Music Features

Dare: How 1979-1982 invented modern pop music

It may have taken time to get a little distance, but we can now all agree what a fantastic musical decade the 1980s was. Sure, there was the odd misstep, but if you think a flawless period exists, you’re either lying to yourself or incurably Panglossian. In fact, the 1980s’ influence was so strong and widespread that we now seem to be living through a 1980s revival that has lasted longer than the 1980s did the first time around.

Despite its clear importance, there is still often a certain degree of sniffiness from the UK music press when the topic of the 1980s comes up. It’s as if they still suspect that the only decent artist of the era was The Smiths, and everything else was vapid, yuppie-pop. From time to time, you’ll still come across a piece that takes delight at sticking the boot in the glossy sheen of Wham! or reducing Robert Smith of The Cure to a cartoonish figure who sings about monsters under the bed.

Record label boss and music critic David Laurie has no such qualms about nailing his colours to the mast and professing his love for all things ‘80s. His new book, Dare, focuses specifically on the extraordinarily fertile period from 1979 to 1982, and is subtitled, ‘How Bowie and Kraftwerk inspired the death of rock n’ roll and invented modern pop music’.

This book takes on greater significance following Bowie’s recent passing, and it’s fair to say that he’s the protagonist of the story. Laurie takes us on a tour of the musical landscape in the years after punk as electronic music worked its way into the mainstream. Bowie was the forefather here, and nearly every band who made waves during that period took inspiration from him in some way or another.

Laurie is clearly a music fan first and foremost, and his love for the era spills onto every page of Dare. Mind you, he has got a stellar supporting cast: it would be difficult to not be enthusiastic when writing about such magnificent pop stars as Adam Ant, Debbie Harry, Grace Jones and Martin Fry.

Because Laurie approaches much of his subject matter as an obsessive – surely something everyone reading this site can identify with – Dare regularly touches on his personal relationship with the music he’s writing about. It’s a potentially dangerous game, but one at which he largely succeeds thanks to his warmth, keenness and eye for detail. His ardour also has the happy corollary of shining a light on some oft-neglected figures from pop’s past; there are paragraphs dedicated to OMD and, in particular, their ambitious fourth album, Dazzle Ships, as well as such much-welcomed adoration for Stiff Records and Ian Dury.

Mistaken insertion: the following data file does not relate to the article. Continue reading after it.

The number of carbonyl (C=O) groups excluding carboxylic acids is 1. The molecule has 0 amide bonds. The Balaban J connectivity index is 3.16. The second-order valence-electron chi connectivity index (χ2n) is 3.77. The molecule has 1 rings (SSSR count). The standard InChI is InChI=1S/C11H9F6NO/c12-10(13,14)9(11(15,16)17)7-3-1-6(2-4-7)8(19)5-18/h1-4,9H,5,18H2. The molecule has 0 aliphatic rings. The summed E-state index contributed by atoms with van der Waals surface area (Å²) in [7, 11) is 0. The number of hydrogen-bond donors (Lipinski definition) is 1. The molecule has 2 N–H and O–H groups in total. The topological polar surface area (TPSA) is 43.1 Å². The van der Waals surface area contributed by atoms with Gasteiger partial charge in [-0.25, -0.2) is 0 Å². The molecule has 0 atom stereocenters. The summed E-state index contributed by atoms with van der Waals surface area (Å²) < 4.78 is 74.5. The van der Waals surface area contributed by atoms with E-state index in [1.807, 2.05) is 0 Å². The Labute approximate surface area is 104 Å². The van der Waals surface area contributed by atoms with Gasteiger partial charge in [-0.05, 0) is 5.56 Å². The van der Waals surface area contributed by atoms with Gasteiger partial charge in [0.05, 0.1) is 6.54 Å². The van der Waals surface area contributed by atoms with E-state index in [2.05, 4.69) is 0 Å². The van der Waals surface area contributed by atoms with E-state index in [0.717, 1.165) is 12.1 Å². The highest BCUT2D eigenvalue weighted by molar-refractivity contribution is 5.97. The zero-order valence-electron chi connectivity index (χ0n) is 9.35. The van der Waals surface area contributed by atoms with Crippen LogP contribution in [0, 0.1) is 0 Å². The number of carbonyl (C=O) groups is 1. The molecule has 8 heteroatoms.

On the other hand, Laurie seems to think being in love with one era means he has to forsake all others. He’s scathing about the production on Kanye West records (despite Kanye being arguably the most innovative artist currently working, as well as being influenced by Bowie) and there is snobbery and unnecessary digs needlessly peppered throughout the pages. Furthermore, there’s bizarre revisionism (the assertion that Kid A received a “pasting from the mainstream media” upon its release) and outlandish claims (on Associates’ Billy Mackenzie: “Aretha Franklin is about the only pop singer that bears mention in the same misty breath.”)

Still, the subject matter makes for an enjoyable read and any book that reveals the incredible trivia nugget that Chicory Tip’s Son of My Father and Donna Summer’s I Feel Love were produced with the same Moog will always be worth your time.

The invention and richness of 1979 to 1982 is well summed up by Laurie pointing out that a record as odd and outré as Japan’s Ghosts could be a top five hit. But Dare also launches headfirst into that extraordinarily inventive period and produces a well-informed fan’s eye view of what was going on and how it shapes the world we live in today. All done with the utmost of respect, sincerity and happily, no ironic distance between music and listener. It’s clear that Bowie and the rest will still be influencing the music we love for many years to come.